Protests have been building in Vietnam for days following China’s move to send a state-owned oil exploration rig into disputed waters near the Paracel Islands on May 1. Vietnam has dispatched several dozen boats in an attempt to disrupt the Chinese operations -- which may involve as many as 80 vessels -- and the two flotillas have clashed.
China claimed last week that Vietnamese ships had rammed Chinese vessels more than 170 times and that Vietnamese “frogmen” were spotted just yards from Chinese ships. Water cannons have also been deployed.
The U.S. has called the Chinese move “provocative.”
“This unilateral action appears to be part of a broader pattern of Chinese behavior to advance its claims over disputed territory in a manner that undermines peace and stability in the region,” State Department spokeswoman Jen Psaki said last week.
Carlyle Thayer, an emeritus professor at the University of New South Wales and an expert on Vietnam’s foreign affairs, called China’s dispatch of the oil rig “unexpected, provocative and illegal.” The timing was surprising, he said, given that last fall Chinese Premier Li Keqiang visited Vietnam and the two sides signed a host of agreements aimed at putting relations on an “upward trajectory.”
Thayer said China’s actions signaled a more aggressive posture in disputes with its Southeast Asian neighbors.
“Up to now with China, people have used the word ‘reactive’ -- it’s been responding to provocations, but this time, even the Chinese press ... has not used the justification that China has been poked in the eye and is responding to something. It’s showing an assertiveness, it’s not reactive, and that’s worrying. Now, it seems, China doesn’t need a provocation to do something like this.”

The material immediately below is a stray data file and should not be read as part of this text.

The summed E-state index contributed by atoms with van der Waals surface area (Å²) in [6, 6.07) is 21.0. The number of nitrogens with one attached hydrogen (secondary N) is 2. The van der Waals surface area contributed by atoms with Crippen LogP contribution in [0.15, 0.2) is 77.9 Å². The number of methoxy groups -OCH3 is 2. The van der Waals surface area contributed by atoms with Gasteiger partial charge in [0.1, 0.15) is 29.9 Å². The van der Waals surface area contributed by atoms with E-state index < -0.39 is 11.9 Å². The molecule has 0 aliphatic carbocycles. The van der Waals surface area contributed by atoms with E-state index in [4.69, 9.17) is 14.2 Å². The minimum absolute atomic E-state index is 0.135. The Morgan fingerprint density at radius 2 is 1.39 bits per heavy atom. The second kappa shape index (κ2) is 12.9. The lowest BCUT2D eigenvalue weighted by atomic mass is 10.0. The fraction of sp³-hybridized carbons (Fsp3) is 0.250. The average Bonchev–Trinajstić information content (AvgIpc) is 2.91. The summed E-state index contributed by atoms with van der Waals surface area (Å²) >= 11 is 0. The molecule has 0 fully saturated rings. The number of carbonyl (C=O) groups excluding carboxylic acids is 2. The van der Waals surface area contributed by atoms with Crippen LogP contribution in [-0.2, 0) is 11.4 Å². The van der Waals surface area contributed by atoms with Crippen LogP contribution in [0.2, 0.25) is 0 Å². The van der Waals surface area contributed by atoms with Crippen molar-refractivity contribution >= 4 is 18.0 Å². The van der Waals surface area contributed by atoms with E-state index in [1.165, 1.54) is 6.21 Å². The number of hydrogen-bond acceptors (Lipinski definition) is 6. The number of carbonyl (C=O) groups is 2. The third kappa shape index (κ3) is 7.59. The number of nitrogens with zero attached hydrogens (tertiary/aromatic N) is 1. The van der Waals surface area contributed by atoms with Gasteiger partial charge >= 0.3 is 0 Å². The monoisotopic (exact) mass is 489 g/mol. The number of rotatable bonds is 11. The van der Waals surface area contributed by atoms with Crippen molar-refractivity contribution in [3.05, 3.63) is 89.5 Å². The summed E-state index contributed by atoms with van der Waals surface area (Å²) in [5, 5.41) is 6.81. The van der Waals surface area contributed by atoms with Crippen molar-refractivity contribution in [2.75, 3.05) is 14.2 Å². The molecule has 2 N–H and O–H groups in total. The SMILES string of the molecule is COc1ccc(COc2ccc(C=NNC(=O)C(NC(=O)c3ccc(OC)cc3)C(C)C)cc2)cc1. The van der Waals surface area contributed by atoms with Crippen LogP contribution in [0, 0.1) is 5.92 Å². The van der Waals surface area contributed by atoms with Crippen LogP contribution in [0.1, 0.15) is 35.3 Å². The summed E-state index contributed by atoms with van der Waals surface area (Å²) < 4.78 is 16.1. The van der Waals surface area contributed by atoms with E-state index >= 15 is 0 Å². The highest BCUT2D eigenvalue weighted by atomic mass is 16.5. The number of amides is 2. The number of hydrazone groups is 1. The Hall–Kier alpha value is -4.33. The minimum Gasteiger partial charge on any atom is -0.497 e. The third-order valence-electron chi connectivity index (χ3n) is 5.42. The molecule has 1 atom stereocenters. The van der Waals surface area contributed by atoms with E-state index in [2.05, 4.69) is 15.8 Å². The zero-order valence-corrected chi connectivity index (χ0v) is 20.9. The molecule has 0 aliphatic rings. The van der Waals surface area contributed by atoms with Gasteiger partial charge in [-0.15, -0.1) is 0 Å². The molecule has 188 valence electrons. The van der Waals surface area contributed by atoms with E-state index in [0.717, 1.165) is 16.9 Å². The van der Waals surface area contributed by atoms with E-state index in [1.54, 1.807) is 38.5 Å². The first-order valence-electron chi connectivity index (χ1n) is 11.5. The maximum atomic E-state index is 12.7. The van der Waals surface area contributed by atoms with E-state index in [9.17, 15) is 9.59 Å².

China said it has been in contact with Vietnam over the issue through “diplomatic channels,” but so far Beijing has refused Vietnam’s offer to dispatch a special envoy to discuss the situation.
China claims most of the South China Sea as its sovereign territory, putting it in conflict with not only Vietnam, but Malaysia, the Philippines, Taiwan and Brunei.
China maintains that the Paracel Islands, which it calls the Xisha Islands, are the “inherent territory” of China and that the drilling operation begun this spring is merely the continuation of 10 years of prior activity in the area. Beijing said it intends to keep the rig in the area until mid-August, when typhoon conditions will force it to be moved.